Etihad taps Alvarez & Marsal for potential Jet Airways turnaround

29 January 2019 3 min. read

A team of Alvarez & Marsal turnaround specialists is presently conducting an on-the-ground due diligence examination of Jet Airways according to Reuters, brought in at the behest of Etihad which is reportedly considering increasing its stake in the beleaguered airline.

Abu Dhabi national carrier Etihad – a 24 percent Jet Airways stake-holder – has appointed management consultancy Alvarez & Marsal to carry out due diligence on the stuttering Indian airline as it considers a bail-out according to a new report from Reuters, with a team from A&M already said to be ‘camped’ at Jet Airways’ offices in Mumbai assessing the airline’s operations and financial records.

While Alvarez & Marsal has so far yet to comment on the report, Reuters has cited three unnamed sources familiar with the matter, one of who was quoted as saying, “Alvarez & Marsal are restructuring consultants. If they are there it means they are looking for stuff to cut.” As it stands, Jet Airways is some $1.14 billion in debt, with its profitability hit by increased competition, currency depreciation, and high fuel costs.

Jet Airways toward the end of last year tapped both McKinsey & Company and Boston Consulting Group in a bid to chart a path to recovery, with McKinsey said to be advising on cost-cutting measures and BCG looking at avenues to increase revenue. “Only Jet can appoint two consultants for the work of one,” quipped an unnamed consulting executive at the time. Alvarez & Marsal has itself worked with the airline in the past, for more than a year up until 2015, as well as earlier Seabury Consulting – which is now part of Accenture.Etihad taps Alvarez & Marsal for potential Jet Airways turn-around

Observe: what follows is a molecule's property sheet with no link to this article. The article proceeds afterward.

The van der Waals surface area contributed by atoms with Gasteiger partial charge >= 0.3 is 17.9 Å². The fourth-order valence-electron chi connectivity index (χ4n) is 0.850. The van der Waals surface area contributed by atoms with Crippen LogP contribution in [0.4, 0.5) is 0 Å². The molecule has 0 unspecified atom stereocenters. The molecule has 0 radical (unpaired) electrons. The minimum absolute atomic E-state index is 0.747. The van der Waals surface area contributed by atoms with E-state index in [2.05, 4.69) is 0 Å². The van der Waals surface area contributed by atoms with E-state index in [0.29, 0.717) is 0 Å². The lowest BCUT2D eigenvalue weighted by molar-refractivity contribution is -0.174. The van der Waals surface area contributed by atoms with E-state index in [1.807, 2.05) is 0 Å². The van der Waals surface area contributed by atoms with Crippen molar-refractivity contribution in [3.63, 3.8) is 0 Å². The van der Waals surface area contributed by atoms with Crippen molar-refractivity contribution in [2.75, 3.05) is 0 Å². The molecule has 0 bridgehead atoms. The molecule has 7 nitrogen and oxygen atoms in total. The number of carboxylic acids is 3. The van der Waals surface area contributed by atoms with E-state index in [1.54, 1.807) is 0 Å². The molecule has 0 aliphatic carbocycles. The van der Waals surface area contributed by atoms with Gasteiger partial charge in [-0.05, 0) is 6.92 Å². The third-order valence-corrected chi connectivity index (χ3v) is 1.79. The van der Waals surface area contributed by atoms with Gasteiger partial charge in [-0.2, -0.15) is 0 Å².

Goldman Sachs was also brought on board by Jet Airways late last year to help identify and scout for potential investors for a cash injection, with Etihad meeting with Jet officials earlier this month to discuss a bail-out. Unfortunately for the airline’s founder and chairman Naresh Goyal, the potential rescue may not be enough to save his skin, with Etihad reportedly wanting Goyal to give up control as a condition of its potentially increased holdings.

Currently at a 24 percent stake, Etihad – which also holds shares in Virgin Australia, Air Serbia and Air Seychelles – can increase its holdings in Jet Airways to 49 percent according to India’s foreign ownership regulations, while it will face strict capital market rules should it climb above its current stake. Jet Airways, meanwhile, is said to control one sixth of India’s burgeoning aviation market, which is on track to become the world’s third largest within just five years.

Driven by ever-lower passenger fares, the increased competition both locally and regionally has however put greater pressure on numerous Asian airlines to cut costs, restructure and innovate – a lucrative development for the world’s tech and management consultancies. Locally, Ernst & Young was appointed by the Indian government on an Air India divestment, while further afield Hong Kong’s Cathay Pacific brought in McKinsey to guide its transformation.